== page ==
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By Elena Yi-Ching Ho & Rys Farthing
The long awaited Enhancing Online Privacy Bill paves the way for an Australian privacy code, that addresses how all Australian’s data can be used on social media platforms (think TikTok), large online platforms (like Spotify) and by data brokers (such as Axiom).
The Code addresses some aspects of children’s needs, stating that the Code must require Social media companies to:
A lot has been made about the first two requirements, which on the surface appear radical.
It’s worth remembering that ‘reasonable steps’ to verify age and consent doesn’t mean kids having to scan birth certificates and send them to TikTok, as many terrified press commentators have suggested.
Reasonable steps might include, for example, asking young users to reconfirm their date of birth that they used to sign up or analysis of photos to flag those likely to be under 13.
Although none of these are foolproof, they will add one iota of friction to a process that is currently -- deliberately -- "friction free".
It’s designed to encourage young people to join effortlessly. There are pros and cons to this friction, but at the end of the day it’s probably fair to ask social media companies to make reasonable attempts to ensure that very young children aren't on their risky platforms.
But neither requirement is likely to move the dial much. The root problems of social media for kids is not that parents are unaware that their kids are on it, nor that 12 year olds are sneaking on (although both are bad).
The core of the issue is that social media companies develop risky, exploitative platforms. From algorithms pushing harmful material, messaging systems exposing kids to unwanted contact and non-stop invasive data harvesting, social media platforms are just awful to kids.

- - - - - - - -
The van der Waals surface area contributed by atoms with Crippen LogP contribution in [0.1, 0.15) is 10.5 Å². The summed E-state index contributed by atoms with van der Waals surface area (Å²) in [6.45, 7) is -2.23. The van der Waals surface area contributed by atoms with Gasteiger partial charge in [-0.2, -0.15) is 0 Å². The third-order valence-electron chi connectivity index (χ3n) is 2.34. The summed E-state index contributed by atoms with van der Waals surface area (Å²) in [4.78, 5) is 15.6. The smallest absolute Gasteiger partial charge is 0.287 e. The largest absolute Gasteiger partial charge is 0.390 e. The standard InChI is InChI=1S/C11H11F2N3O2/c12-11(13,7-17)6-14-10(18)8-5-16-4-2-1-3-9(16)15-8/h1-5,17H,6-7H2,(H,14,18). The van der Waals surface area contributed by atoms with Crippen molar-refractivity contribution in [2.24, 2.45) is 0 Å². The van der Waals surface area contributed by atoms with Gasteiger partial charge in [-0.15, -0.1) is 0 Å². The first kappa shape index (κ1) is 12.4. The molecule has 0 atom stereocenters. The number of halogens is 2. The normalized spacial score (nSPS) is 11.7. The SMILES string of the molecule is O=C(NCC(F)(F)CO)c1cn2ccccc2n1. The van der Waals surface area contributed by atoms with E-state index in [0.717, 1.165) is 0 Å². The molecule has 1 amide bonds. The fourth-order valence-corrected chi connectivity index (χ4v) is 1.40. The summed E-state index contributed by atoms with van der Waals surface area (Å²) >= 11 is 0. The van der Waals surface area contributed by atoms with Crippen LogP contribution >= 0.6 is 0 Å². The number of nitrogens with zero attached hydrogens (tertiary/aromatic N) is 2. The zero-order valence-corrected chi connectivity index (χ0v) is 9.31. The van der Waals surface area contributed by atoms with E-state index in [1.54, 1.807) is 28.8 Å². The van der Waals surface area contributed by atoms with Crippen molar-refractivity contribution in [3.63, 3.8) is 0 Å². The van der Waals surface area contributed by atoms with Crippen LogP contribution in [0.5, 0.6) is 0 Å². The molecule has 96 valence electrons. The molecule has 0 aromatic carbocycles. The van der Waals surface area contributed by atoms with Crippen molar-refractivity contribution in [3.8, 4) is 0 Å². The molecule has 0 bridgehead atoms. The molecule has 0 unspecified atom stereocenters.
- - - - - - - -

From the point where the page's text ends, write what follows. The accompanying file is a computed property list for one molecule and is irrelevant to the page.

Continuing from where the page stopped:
The third requirement, for social media companies to only use children’s data in ways that are in their ‘best interests’, has the capacity to change this.
It means social media companies may have to change the way their platforms work for kids in the first instance.
But there’s a long way to go between this Bill, and the Code it paves the way for.
The Privacy Act stipulates that the Information Commissioner must draft this Code alongside industry, and that most likely industry will have the first opportunity to draft it.
Given what we know about this industry, this is worrying to say the least, and is a giant fly in the ointment.
As Frances Haugen pointed out two weeks ago in Canberra, Facebook is not to be trusted.
It would be a disaster if Facebook’s industry representatives -- Digi -- drafted the very code that is meant to protect kids from them.
The Bill is currently open for consultations, and we’d encourage you to have your say.
Read more at Reset Australia.
Note: Reset Australia (RA) is the Australian affiliate of Reset, the global initiative working to counter digital threats to democracy. RA works exclusively in Australia on public policy advocacy, research, and civic engagement to strengthen Australian democracy.